We must maintain flexibility in this respect, says Tom Barnett, Chief Information and Digital Officer at Baptist Memorial Health, a health system with locations in Tennessee, Arkansas, and Mississippi.
Many clinicians are reporting increasing levels of burnout: a condition that has been linked to decreased patient satisfaction, higher employee turnover, and a several-billion-dollar-per-year price tag nationally. Barnett explains how to use digital resources to measure behaviors that contribute to burnout symptoms.
In 2021, Barnett is exploring ways to gain an enterprise-level view of the time clinicians spend using electronic medical records (EMRs)—particularly when they’re used outside of normal working hours—with the goal of optimizing physician time at scale.
“How can we set those benchmarks and work with our in-house training team, as well as our process improvement team, to focus on how we reduce the amount of burden that’s on those physicians and make sure we’re flowing that work through with as many optimization points as we can?” Barnett asks.
His intention is to prevent optimization from being limited to physician time. Instead, it should be woven into the healthcare ecosystem and culture.
“I think we’re all going to be embracing digital tools on a level that probably hasn’t been seen in health IT before,” Barnett says. “Healthcare is always a step or two behind other industries, but when we look at how well the remote transformation has worked for us, I think there’s going to be an opening where we think about how we do that same type of focused teamwork, rallying teams around new strategies and implementing them in a lot shorter time frames.”
The pandemic turned the elusive implementation of telemedicine into the default method of care as social distancing became a necessity. Though telehealth success stories continue to emerge, it still has room to grow to its full potential, explained Dr. Joseph Kvedar, a Harvard professor, senior advisor for virtual care at Mass General Brigham, and chair of the American Telemedicine Association.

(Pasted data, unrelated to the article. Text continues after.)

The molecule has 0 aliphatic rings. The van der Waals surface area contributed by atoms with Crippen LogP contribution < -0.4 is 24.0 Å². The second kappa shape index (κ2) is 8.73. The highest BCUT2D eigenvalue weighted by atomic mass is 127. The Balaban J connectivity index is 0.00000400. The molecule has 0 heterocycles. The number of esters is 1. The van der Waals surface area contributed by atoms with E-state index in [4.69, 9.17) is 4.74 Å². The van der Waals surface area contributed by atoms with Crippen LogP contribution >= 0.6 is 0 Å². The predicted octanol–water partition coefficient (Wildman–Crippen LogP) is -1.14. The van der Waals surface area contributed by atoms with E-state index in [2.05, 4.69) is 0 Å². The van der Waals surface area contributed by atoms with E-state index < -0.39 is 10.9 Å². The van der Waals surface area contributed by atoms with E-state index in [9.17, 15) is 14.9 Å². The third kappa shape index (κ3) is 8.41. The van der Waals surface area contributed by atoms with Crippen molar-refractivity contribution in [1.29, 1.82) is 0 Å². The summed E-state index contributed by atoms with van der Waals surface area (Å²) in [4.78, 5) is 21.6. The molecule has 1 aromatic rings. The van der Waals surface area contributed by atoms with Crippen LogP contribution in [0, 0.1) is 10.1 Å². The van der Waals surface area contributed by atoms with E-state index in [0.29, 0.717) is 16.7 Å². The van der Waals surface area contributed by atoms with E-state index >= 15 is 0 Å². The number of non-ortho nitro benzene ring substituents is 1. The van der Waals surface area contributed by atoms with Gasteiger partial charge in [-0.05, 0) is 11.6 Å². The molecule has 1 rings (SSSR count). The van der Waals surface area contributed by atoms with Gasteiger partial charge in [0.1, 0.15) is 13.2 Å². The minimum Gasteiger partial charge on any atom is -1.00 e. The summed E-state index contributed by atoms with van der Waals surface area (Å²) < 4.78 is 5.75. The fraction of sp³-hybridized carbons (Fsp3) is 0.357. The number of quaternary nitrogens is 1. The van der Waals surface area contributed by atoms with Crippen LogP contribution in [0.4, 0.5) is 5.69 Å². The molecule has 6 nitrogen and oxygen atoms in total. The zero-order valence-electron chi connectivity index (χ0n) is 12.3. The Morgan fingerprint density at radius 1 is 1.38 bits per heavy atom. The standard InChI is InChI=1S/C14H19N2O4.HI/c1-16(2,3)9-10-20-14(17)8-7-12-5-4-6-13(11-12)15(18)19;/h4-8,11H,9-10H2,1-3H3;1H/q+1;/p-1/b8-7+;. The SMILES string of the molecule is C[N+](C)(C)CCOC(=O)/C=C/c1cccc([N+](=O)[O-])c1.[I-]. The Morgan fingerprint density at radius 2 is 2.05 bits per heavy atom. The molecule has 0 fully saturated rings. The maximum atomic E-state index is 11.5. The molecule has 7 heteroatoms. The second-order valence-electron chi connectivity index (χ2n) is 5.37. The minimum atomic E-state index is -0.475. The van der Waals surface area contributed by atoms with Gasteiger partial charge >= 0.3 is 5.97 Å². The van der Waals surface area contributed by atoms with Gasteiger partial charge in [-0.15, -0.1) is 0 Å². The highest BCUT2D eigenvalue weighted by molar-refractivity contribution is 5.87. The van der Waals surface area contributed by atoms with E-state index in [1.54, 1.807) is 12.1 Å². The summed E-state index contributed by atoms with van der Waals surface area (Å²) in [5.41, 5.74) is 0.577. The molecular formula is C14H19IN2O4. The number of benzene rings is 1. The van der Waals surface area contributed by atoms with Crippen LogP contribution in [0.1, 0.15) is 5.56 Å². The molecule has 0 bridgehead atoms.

“Telehealth has become a household word,” Kvedar said. “But we’re now learning what it means to be in implementation mode versus proof-of-concept or experimentation mode.”
In the context of the pandemic, telehealth has been often discussed as a success story. But part of Kvedar’s job is to exhaustively search for new efficiencies. Toward that end, he has found that widespread telehealth use during the pandemic revealed two key challenges that still remain—and he is working to tackle both in 2021.
With ICU beds full, supplies low, and several waves of patients, it may seem like innovation should not be a priority. But a health system leader’s job is to envision solutions, not to dwell on problems, according to Dr. Karen Murphy, Chief Innovation Officer at Geisinger. These points were driven home with unmatched intensity during the COVID-19 pandemic—and they’re lessons that Dr. Karen Murphy, Chief Innovation Officer at Geisinger, will never forget.